The novel includes introductory pages with comments from her sister, Saboeun, and directions for listening to the music archive’s soundtrack.
The opening pages are designed by Cindy Sous, whose earliest recollections of her own childhood in Massachusetts include the culture and music her parents brought to the US from Cambodia.
“I remember my mom singing along to Ros Serey Sothea during car rides and when we were just relaxing at home. For me, her music is therapeutic because it reminds me of those simple moments,” Sous said. “But I never understood the power behind the music and what it meant to my mom’s generation until I was much older.”
Connecting other first-generation Americans to the roots of their Cambodian culture is personal passion for Sous, who co-founded Khmer Identity, a social media platform highlighting aspects of the Kingdom’s culture and history.
“It was difficult to understand my Cambodian identity because the community was still healing from its traumatic experiences. We never talked about it and that left a lot of Cambodian kids in the dark,” Sous said. “That is why I want to use platforms, like ‘Golden Voice’ and Khmer Identity, to show there is so much more to the Cambodian community than our trauma.”
The pages designed by Sous will “embody the vintage look of that era” and take inspiration from aspects of the vinyl album covers to give it a “retro look and feel,” she said.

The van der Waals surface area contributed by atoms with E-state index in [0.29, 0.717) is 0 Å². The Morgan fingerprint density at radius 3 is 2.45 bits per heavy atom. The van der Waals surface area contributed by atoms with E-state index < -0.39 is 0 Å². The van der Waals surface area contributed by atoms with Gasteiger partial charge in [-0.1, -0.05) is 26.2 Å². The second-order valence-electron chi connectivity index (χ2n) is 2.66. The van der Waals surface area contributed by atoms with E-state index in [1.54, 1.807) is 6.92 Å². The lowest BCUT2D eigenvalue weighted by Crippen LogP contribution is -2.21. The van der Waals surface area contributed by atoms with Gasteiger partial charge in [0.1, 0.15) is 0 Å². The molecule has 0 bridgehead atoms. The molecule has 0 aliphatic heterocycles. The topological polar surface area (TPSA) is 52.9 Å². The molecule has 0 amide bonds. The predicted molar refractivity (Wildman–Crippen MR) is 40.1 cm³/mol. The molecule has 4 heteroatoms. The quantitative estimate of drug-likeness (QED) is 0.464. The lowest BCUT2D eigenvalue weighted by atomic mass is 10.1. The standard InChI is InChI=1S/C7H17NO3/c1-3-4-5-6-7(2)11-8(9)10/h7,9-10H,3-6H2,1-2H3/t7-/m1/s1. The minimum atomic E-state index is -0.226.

“If I had had this graphic novel growing up, I feel like I would have understood so much more about my family. I love the idea of representing Ros Serey Sothea’s story in this format because it expands the potential audience a bit more to younger kids,” Sous said. “I hope this novel brings back some power to the Cambodian community in America.”
Artist Kat Baumann illustrated the final panels of the graphic novel on 7 November, the day after what would have been Sothea’s 74th birthday.
A remaining question is whether the novel will reach its intended audience. In the final month of 2021, Cahill was still searching for a publisher to distribute the novel in Cambodia.
“I am new to the book publishing world and I’m not too savvy about how book publishing works in Cambodia, but it is a priority for us to get this novel translated into Khmer and distributed in Cambodia,” Cahill said.
Uth Roeun, one of Cambodia’s most famous comic artists, said finding a publisher to translate and distribute a graphic novel in the Kingdom would be a difficult task.